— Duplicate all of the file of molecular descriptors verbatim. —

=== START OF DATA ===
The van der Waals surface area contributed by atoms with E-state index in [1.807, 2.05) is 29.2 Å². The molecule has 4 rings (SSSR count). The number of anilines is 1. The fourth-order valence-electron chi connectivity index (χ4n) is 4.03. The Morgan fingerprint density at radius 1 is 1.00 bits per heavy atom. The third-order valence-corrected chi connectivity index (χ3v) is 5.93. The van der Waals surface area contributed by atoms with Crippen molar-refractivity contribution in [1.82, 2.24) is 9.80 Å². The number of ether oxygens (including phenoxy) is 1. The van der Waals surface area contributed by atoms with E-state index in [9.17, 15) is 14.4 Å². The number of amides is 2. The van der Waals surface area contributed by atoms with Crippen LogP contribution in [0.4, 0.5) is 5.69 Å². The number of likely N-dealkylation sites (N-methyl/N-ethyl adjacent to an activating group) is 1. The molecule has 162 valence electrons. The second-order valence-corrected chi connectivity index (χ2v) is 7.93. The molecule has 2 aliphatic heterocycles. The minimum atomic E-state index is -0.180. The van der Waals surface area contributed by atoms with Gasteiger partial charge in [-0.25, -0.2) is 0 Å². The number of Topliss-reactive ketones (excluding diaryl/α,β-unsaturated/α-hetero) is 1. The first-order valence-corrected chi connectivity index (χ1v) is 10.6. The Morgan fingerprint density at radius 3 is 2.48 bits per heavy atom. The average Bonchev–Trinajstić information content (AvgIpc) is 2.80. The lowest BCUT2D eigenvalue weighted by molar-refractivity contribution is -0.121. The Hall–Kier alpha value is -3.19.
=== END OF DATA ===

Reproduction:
The van der Waals surface area contributed by atoms with E-state index in [1.807, 2.05) is 29.2 Å². The molecule has 4 rings (SSSR count). The number of anilines is 1. The fourth-order valence-electron chi connectivity index (χ4n) is 4.03. The Morgan fingerprint density at radius 1 is 1.00 bits per heavy atom. The third-order valence-corrected chi connectivity index (χ3v) is 5.93. The van der Waals surface area contributed by atoms with Crippen molar-refractivity contribution in [1.82, 2.24) is 9.80 Å². The number of ether oxygens (including phenoxy) is 1. The van der Waals surface area contributed by atoms with E-state index in [9.17, 15) is 14.4 Å². The number of amides is 2. The van der Waals surface area contributed by atoms with Crippen LogP contribution in [0.4, 0.5) is 5.69 Å². The number of likely N-dealkylation sites (N-methyl/N-ethyl adjacent to an activating group) is 1. The molecule has 162 valence electrons. The second-order valence-corrected chi connectivity index (χ2v) is 7.93. The molecule has 2 aliphatic heterocycles. The minimum atomic E-state index is -0.180. The van der Waals surface area contributed by atoms with Gasteiger partial charge in [-0.25, -0.2) is 0 Å². The number of Topliss-reactive ketones (excluding diaryl/α,β-unsaturated/α-hetero) is 1. The first-order valence-corrected chi connectivity index (χ1v) is 10.6. The Morgan fingerprint density at radius 3 is 2.48 bits per heavy atom. The average Bonchev–Trinajstić information content (AvgIpc) is 2.80. The lowest BCUT2D eigenvalue weighted by molar-refractivity contribution is -0.121. The Hall–Kier alpha value is -3.19.